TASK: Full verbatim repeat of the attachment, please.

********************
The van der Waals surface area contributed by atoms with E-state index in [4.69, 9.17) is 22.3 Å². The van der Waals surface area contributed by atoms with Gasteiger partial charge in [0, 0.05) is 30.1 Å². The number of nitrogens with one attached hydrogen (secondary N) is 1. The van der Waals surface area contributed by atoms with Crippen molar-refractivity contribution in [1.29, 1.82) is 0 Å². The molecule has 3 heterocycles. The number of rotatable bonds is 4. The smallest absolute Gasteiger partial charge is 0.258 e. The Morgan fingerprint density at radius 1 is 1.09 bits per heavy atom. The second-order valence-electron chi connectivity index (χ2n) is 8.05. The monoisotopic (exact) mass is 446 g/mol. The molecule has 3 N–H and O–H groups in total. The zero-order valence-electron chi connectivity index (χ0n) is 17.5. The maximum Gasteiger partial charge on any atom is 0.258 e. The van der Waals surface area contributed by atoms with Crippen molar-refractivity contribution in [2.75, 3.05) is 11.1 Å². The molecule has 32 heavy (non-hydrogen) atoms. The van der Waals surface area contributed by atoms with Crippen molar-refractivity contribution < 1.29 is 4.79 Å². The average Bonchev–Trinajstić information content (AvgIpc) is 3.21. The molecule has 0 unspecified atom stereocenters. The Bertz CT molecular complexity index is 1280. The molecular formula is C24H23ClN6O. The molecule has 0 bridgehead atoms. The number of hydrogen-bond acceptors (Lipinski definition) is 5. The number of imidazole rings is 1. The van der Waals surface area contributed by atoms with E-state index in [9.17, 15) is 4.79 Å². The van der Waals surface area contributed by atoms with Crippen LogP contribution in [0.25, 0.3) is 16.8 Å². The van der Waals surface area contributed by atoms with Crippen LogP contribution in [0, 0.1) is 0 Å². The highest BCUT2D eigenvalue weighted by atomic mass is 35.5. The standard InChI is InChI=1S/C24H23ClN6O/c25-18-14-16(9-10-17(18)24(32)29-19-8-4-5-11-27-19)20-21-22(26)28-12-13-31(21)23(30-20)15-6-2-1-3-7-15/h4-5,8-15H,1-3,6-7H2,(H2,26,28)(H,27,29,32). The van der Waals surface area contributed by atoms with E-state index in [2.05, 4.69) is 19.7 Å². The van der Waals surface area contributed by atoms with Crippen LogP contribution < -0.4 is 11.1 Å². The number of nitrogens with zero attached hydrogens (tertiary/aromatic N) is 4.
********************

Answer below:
The van der Waals surface area contributed by atoms with E-state index in [4.69, 9.17) is 22.3 Å². The van der Waals surface area contributed by atoms with Gasteiger partial charge in [0, 0.05) is 30.1 Å². The number of nitrogens with one attached hydrogen (secondary N) is 1. The van der Waals surface area contributed by atoms with Crippen molar-refractivity contribution in [1.29, 1.82) is 0 Å². The molecule has 3 heterocycles. The number of rotatable bonds is 4. The smallest absolute Gasteiger partial charge is 0.258 e. The Morgan fingerprint density at radius 1 is 1.09 bits per heavy atom. The second-order valence-electron chi connectivity index (χ2n) is 8.05. The monoisotopic (exact) mass is 446 g/mol. The molecule has 3 N–H and O–H groups in total. The zero-order valence-electron chi connectivity index (χ0n) is 17.5. The maximum Gasteiger partial charge on any atom is 0.258 e. The van der Waals surface area contributed by atoms with Crippen molar-refractivity contribution in [2.75, 3.05) is 11.1 Å². The molecule has 32 heavy (non-hydrogen) atoms. The van der Waals surface area contributed by atoms with Crippen molar-refractivity contribution < 1.29 is 4.79 Å². The average Bonchev–Trinajstić information content (AvgIpc) is 3.21. The molecule has 0 unspecified atom stereocenters. The Bertz CT molecular complexity index is 1280. The molecular formula is C24H23ClN6O. The molecule has 0 bridgehead atoms. The number of hydrogen-bond acceptors (Lipinski definition) is 5. The number of imidazole rings is 1. The van der Waals surface area contributed by atoms with E-state index in [9.17, 15) is 4.79 Å². The van der Waals surface area contributed by atoms with Crippen LogP contribution in [0.25, 0.3) is 16.8 Å². The van der Waals surface area contributed by atoms with Crippen LogP contribution in [0, 0.1) is 0 Å². The highest BCUT2D eigenvalue weighted by atomic mass is 35.5. The standard InChI is InChI=1S/C24H23ClN6O/c25-18-14-16(9-10-17(18)24(32)29-19-8-4-5-11-27-19)20-21-22(26)28-12-13-31(21)23(30-20)15-6-2-1-3-7-15/h4-5,8-15H,1-3,6-7H2,(H2,26,28)(H,27,29,32). The van der Waals surface area contributed by atoms with E-state index in [2.05, 4.69) is 19.7 Å². The van der Waals surface area contributed by atoms with Crippen LogP contribution < -0.4 is 11.1 Å². The number of nitrogens with zero attached hydrogens (tertiary/aromatic N) is 4.